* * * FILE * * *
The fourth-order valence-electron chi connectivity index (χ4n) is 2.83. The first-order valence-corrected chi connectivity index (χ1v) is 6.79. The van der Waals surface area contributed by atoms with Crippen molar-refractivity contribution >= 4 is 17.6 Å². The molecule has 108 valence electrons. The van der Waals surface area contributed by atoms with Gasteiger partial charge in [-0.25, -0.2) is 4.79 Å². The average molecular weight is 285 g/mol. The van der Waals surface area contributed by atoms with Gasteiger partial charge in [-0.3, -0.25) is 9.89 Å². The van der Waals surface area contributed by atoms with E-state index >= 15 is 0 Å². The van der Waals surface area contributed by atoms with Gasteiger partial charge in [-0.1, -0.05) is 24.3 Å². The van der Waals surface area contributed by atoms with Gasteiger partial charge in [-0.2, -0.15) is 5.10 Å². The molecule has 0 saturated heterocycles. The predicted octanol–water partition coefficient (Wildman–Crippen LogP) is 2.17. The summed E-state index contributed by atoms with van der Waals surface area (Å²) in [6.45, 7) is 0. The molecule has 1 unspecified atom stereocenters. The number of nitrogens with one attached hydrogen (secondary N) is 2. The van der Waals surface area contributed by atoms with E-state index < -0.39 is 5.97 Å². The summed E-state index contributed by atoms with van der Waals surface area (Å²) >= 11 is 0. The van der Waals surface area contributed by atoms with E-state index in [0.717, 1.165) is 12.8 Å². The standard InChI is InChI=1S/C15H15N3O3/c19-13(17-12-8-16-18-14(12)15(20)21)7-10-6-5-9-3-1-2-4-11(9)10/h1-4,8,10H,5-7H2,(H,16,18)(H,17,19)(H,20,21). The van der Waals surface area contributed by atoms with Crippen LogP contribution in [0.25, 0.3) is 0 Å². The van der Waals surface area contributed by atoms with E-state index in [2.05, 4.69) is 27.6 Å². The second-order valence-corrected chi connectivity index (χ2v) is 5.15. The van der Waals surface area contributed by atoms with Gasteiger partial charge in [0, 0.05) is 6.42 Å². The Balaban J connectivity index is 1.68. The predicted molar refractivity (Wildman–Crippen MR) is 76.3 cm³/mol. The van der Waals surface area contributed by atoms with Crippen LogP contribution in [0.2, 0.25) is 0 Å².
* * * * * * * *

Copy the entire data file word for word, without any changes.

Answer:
The fourth-order valence-electron chi connectivity index (χ4n) is 2.83. The first-order valence-corrected chi connectivity index (χ1v) is 6.79. The van der Waals surface area contributed by atoms with Crippen molar-refractivity contribution >= 4 is 17.6 Å². The molecule has 108 valence electrons. The van der Waals surface area contributed by atoms with Gasteiger partial charge in [-0.25, -0.2) is 4.79 Å². The average molecular weight is 285 g/mol. The van der Waals surface area contributed by atoms with Gasteiger partial charge in [-0.3, -0.25) is 9.89 Å². The van der Waals surface area contributed by atoms with E-state index >= 15 is 0 Å². The van der Waals surface area contributed by atoms with Gasteiger partial charge in [-0.1, -0.05) is 24.3 Å². The van der Waals surface area contributed by atoms with Gasteiger partial charge in [-0.2, -0.15) is 5.10 Å². The molecule has 0 saturated heterocycles. The predicted octanol–water partition coefficient (Wildman–Crippen LogP) is 2.17. The summed E-state index contributed by atoms with van der Waals surface area (Å²) in [6.45, 7) is 0. The molecule has 1 unspecified atom stereocenters. The number of nitrogens with one attached hydrogen (secondary N) is 2. The van der Waals surface area contributed by atoms with E-state index < -0.39 is 5.97 Å². The summed E-state index contributed by atoms with van der Waals surface area (Å²) >= 11 is 0. The van der Waals surface area contributed by atoms with E-state index in [0.717, 1.165) is 12.8 Å². The standard InChI is InChI=1S/C15H15N3O3/c19-13(17-12-8-16-18-14(12)15(20)21)7-10-6-5-9-3-1-2-4-11(9)10/h1-4,8,10H,5-7H2,(H,16,18)(H,17,19)(H,20,21). The van der Waals surface area contributed by atoms with Crippen LogP contribution in [0.25, 0.3) is 0 Å². The van der Waals surface area contributed by atoms with E-state index in [2.05, 4.69) is 27.6 Å². The second-order valence-corrected chi connectivity index (χ2v) is 5.15. The van der Waals surface area contributed by atoms with Gasteiger partial charge in [0, 0.05) is 6.42 Å². The Balaban J connectivity index is 1.68. The predicted molar refractivity (Wildman–Crippen MR) is 76.3 cm³/mol. The van der Waals surface area contributed by atoms with Crippen LogP contribution in [0.2, 0.25) is 0 Å².